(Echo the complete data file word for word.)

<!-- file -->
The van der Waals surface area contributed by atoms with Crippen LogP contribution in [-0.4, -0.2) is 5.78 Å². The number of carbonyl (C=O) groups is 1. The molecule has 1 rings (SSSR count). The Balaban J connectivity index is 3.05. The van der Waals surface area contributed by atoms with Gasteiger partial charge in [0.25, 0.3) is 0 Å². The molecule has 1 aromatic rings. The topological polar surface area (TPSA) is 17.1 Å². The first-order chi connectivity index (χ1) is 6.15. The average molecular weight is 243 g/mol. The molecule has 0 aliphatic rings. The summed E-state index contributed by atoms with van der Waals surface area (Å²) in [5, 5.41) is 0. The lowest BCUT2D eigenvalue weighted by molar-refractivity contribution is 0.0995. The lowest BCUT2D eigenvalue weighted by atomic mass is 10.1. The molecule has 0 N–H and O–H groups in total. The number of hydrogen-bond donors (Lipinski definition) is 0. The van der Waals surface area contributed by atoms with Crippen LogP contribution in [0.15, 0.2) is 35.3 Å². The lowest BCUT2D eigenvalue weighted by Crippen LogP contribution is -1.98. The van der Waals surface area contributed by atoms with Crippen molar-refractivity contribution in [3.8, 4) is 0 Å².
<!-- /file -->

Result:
The van der Waals surface area contributed by atoms with Crippen LogP contribution in [-0.4, -0.2) is 5.78 Å². The number of carbonyl (C=O) groups is 1. The molecule has 1 rings (SSSR count). The Balaban J connectivity index is 3.05. The van der Waals surface area contributed by atoms with Gasteiger partial charge in [0.25, 0.3) is 0 Å². The molecule has 1 aromatic rings. The topological polar surface area (TPSA) is 17.1 Å². The first-order chi connectivity index (χ1) is 6.15. The average molecular weight is 243 g/mol. The molecule has 0 aliphatic rings. The summed E-state index contributed by atoms with van der Waals surface area (Å²) in [5, 5.41) is 0. The lowest BCUT2D eigenvalue weighted by molar-refractivity contribution is 0.0995. The lowest BCUT2D eigenvalue weighted by atomic mass is 10.1. The molecule has 0 N–H and O–H groups in total. The number of hydrogen-bond donors (Lipinski definition) is 0. The van der Waals surface area contributed by atoms with Crippen LogP contribution in [0.15, 0.2) is 35.3 Å². The lowest BCUT2D eigenvalue weighted by Crippen LogP contribution is -1.98. The van der Waals surface area contributed by atoms with Crippen molar-refractivity contribution in [3.8, 4) is 0 Å².